Sunday, September 03, 2006


West Belfast: Still Europe's most politicized neighborhood

Let's face it, the Irish Republican movement lost its war with Britain.
The border is still in place, the 'Unionist veto' is still firmly intact, the cops
are as violent and bigoted as ever, and with the reinvention of Stormont it looks
like formal, institutionalized sectarianism is here to stay.
Worst of all, the so-called leadership of this movement wouldn't own up to any of this.
According to Gerry Adams, Martin McGuinness, Danny Morrison (ministers of the Crown all) the situation the movement currently finds itself in is exactly what those 'ten brave men' fought to achieve. To hear Adams spin it, Bobby Sands died for cross-border tourism boards, a couple of seats in parliment (you know, the same one we smashed over three decades ago), a smattering of EU grants, and Ian Paisley as First Minister.
Last time I checked, he died for an end to imperialism and a socialist transformation on his wee island.
The communities that were the backbone of this resistance movement, as exhausted and demoralized as they in many cases are, none the less are some of the most radicalized in the world even to this day. The Sinn Fein leadership may have made it's peace with the system, but clearly the working class people who make up the rank and file of the anti-occupation movement have not. In Belfast, if you want to gauge what a community thinks of itself and world around it that simply browse the walls.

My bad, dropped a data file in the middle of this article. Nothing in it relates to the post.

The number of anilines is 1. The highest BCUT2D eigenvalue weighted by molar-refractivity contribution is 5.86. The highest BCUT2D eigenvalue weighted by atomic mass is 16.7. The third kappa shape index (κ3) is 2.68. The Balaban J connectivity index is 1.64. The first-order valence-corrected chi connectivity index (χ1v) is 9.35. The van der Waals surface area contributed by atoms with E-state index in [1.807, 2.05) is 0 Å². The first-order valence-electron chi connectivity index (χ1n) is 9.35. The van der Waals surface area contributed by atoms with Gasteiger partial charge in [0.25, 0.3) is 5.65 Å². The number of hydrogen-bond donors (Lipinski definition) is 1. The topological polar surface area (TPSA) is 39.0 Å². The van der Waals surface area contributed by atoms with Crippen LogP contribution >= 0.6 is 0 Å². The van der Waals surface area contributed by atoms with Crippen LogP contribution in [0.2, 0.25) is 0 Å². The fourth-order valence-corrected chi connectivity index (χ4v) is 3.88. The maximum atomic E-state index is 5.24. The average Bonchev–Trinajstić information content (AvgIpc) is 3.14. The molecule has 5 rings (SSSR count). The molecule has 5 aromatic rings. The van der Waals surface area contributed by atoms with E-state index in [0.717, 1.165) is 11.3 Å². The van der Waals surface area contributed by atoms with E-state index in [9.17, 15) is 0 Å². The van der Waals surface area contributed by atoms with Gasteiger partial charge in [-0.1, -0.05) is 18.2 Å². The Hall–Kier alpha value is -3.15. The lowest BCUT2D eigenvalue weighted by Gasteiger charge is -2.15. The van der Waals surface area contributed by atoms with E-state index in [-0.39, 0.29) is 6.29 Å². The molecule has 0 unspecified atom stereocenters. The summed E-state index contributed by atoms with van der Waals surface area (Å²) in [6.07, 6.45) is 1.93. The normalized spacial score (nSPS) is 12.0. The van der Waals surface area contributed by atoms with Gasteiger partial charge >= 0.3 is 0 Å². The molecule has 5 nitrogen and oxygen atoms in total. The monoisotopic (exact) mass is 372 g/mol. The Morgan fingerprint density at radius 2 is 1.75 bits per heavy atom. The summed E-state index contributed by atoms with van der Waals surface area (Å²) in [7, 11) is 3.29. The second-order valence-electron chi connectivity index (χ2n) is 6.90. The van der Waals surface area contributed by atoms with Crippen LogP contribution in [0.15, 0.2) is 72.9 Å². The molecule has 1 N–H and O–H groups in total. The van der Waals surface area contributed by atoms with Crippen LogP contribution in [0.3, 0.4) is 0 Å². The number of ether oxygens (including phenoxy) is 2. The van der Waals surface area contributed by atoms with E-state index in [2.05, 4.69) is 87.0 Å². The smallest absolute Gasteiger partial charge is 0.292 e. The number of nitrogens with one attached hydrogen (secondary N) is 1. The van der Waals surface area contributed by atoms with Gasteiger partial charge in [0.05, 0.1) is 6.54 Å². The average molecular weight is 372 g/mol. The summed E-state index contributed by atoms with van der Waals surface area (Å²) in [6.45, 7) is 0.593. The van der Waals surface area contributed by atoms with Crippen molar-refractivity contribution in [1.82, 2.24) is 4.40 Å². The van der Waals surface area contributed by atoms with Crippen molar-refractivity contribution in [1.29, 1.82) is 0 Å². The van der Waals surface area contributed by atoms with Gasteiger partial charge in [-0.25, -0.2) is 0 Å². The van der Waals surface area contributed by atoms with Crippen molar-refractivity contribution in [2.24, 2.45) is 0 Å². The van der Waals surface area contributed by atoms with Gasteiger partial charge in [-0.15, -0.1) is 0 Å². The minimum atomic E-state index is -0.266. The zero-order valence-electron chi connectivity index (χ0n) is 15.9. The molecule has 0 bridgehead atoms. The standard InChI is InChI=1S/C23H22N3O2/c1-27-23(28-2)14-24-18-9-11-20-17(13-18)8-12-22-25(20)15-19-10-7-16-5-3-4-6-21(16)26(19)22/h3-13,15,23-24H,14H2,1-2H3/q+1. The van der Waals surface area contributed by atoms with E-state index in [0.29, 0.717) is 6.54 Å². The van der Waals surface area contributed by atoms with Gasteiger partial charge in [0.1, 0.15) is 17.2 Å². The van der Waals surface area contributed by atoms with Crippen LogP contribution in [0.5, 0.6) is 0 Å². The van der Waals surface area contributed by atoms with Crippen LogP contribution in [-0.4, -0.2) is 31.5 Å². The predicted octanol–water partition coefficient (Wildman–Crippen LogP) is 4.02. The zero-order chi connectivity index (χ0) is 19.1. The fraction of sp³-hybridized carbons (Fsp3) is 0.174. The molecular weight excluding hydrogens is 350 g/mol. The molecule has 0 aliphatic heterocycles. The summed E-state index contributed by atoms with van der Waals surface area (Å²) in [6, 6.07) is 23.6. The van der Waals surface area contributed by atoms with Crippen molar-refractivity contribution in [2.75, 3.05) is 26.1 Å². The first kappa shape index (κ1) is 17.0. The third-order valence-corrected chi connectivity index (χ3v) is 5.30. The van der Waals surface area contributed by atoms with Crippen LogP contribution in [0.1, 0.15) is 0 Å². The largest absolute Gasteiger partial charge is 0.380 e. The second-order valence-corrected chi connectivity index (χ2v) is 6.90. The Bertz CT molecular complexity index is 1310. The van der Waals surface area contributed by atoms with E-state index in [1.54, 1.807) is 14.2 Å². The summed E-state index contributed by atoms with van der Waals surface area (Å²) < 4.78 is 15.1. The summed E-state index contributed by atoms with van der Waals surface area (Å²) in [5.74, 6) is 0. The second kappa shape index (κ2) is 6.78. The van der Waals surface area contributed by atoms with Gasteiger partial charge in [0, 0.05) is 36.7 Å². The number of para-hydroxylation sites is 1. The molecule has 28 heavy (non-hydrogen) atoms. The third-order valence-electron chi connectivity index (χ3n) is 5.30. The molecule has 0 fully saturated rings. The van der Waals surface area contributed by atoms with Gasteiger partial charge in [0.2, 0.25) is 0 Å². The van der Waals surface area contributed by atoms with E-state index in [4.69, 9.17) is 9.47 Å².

I've walked around Belfast and other cities and small town in Ireland's northeastern six counties and the skyline tells a thousand stories. Not only do shops, apartment buildings, and overpasses tell the story of Irish resistance to British rule, they tell the story of battles for justice around the world. Murals commemorating the farmworkers struggle in the US, the fight against police brutality, and open expressions of solidarity with rebel movements from the Basque Country to Latin America have defined the aesthetic of daily life in nationalist neighborhoods for decades.
The murals I have included here are brand new. They were all painted within the last year or so. You can walk down the Falls Road surrounded by Palestinian flags and portaits of Che and Black Panthers ... and know you are amongst comrades.
"We were just ordinary people", Brendan Hughes onces said, "but history demanded we do extraordinary things"
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